- Dec 5, 2015
- Reaction score
- Political Leaning
A large body of research has been devoted to answering a fundamental question: Do women substantively represent women more effectively than men do? In hundreds of studies examining large data sets of roll call votes, bill sponsorship, laws enacted and other measures the answer is clear. “Across time, office, and political parties,” political scientist Beth Reingold writes in a comprehensive review, “women, more often than men, take the lead on women's issues, no matter how such issues are defined.”
Certainly part of the explanation is that women voters care about many issues, not just “women's issues.” Still, their aversion to explicitly advocating for themselves, I suspect, stems from fear of being labeled selfish. From childhood, women imbibe the notion that selfishness, like ambition, make them unlikable and untrustworthy. This may be part of how we get to a moment in which white working-class men's overwhelming support for Trump or Sanders is called a “movement,” while women's support for Clinton is dismissed as touchy-feely “identity politics.”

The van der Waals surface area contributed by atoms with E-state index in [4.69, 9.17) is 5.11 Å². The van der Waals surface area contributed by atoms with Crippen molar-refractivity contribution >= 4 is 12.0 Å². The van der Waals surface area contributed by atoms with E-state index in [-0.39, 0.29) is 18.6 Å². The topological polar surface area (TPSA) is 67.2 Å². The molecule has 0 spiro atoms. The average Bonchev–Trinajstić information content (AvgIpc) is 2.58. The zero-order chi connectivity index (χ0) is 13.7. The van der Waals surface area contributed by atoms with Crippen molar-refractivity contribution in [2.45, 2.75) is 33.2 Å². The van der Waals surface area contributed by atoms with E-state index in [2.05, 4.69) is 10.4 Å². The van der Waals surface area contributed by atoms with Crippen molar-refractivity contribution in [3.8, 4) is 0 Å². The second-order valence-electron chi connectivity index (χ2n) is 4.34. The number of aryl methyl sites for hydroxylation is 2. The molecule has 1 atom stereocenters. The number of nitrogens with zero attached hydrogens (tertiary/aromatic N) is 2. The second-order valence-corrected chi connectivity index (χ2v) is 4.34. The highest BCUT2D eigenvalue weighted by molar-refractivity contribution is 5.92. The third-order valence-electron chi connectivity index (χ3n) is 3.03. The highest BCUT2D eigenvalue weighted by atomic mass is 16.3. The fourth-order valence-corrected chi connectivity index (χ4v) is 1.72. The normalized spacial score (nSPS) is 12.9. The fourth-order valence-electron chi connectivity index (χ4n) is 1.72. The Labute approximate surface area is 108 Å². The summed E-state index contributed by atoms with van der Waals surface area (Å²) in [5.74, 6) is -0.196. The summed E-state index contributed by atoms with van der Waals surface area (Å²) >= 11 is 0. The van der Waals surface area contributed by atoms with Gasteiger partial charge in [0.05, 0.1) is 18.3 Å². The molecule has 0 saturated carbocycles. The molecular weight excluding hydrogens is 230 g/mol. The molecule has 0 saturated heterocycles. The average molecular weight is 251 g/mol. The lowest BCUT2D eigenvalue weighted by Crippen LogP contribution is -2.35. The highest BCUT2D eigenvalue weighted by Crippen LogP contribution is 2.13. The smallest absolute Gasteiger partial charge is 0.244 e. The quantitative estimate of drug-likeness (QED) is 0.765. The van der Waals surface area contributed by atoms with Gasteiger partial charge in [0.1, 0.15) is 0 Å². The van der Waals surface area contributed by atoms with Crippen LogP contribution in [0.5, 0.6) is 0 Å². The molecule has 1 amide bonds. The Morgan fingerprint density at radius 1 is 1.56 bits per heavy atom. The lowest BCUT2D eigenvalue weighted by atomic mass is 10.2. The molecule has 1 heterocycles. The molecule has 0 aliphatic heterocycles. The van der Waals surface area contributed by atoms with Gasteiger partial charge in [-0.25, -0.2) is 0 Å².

Why women should vote for women - LA Times
Very interesting article.